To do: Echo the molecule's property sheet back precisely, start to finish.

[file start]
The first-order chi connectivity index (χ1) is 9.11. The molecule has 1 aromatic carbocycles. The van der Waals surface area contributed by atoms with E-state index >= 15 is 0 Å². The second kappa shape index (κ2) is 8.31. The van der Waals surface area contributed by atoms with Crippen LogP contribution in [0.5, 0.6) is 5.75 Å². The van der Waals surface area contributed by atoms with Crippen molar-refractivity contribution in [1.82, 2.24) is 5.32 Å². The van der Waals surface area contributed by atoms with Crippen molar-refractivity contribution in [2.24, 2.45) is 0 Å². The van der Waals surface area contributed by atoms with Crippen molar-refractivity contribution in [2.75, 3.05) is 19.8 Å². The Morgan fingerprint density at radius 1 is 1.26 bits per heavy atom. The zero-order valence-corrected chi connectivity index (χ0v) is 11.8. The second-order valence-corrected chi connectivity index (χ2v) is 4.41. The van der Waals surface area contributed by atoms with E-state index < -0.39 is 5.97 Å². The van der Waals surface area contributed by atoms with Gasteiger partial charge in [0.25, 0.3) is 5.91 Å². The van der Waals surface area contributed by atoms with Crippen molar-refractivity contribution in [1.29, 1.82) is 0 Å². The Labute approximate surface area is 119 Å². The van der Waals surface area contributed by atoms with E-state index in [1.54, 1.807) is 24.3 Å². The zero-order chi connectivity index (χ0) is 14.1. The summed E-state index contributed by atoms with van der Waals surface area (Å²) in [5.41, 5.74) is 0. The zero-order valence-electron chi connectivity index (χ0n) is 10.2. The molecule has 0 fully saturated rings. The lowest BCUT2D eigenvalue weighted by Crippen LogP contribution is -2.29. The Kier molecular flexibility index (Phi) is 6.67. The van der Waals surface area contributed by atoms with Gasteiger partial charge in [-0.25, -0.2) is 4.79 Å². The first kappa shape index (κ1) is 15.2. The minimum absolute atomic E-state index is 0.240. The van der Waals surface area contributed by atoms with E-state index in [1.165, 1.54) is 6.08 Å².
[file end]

The first-order chi connectivity index (χ1) is 9.11. The molecule has 1 aromatic carbocycles. The van der Waals surface area contributed by atoms with E-state index >= 15 is 0 Å². The second kappa shape index (κ2) is 8.31. The van der Waals surface area contributed by atoms with Crippen LogP contribution in [0.5, 0.6) is 5.75 Å². The van der Waals surface area contributed by atoms with Crippen molar-refractivity contribution in [1.82, 2.24) is 5.32 Å². The van der Waals surface area contributed by atoms with Crippen molar-refractivity contribution in [2.24, 2.45) is 0 Å². The van der Waals surface area contributed by atoms with Crippen molar-refractivity contribution in [2.75, 3.05) is 19.8 Å². The Morgan fingerprint density at radius 1 is 1.26 bits per heavy atom. The zero-order valence-corrected chi connectivity index (χ0v) is 11.8. The second-order valence-corrected chi connectivity index (χ2v) is 4.41. The van der Waals surface area contributed by atoms with E-state index < -0.39 is 5.97 Å². The van der Waals surface area contributed by atoms with Gasteiger partial charge in [0.25, 0.3) is 5.91 Å². The van der Waals surface area contributed by atoms with Crippen molar-refractivity contribution in [1.29, 1.82) is 0 Å². The Labute approximate surface area is 119 Å². The van der Waals surface area contributed by atoms with E-state index in [1.54, 1.807) is 24.3 Å². The zero-order chi connectivity index (χ0) is 14.1. The summed E-state index contributed by atoms with van der Waals surface area (Å²) in [5.41, 5.74) is 0. The zero-order valence-electron chi connectivity index (χ0n) is 10.2. The molecule has 0 fully saturated rings. The lowest BCUT2D eigenvalue weighted by Crippen LogP contribution is -2.29. The Kier molecular flexibility index (Phi) is 6.67. The van der Waals surface area contributed by atoms with Gasteiger partial charge in [-0.25, -0.2) is 4.79 Å². The first kappa shape index (κ1) is 15.2. The minimum absolute atomic E-state index is 0.240. The van der Waals surface area contributed by atoms with E-state index in [1.165, 1.54) is 6.08 Å².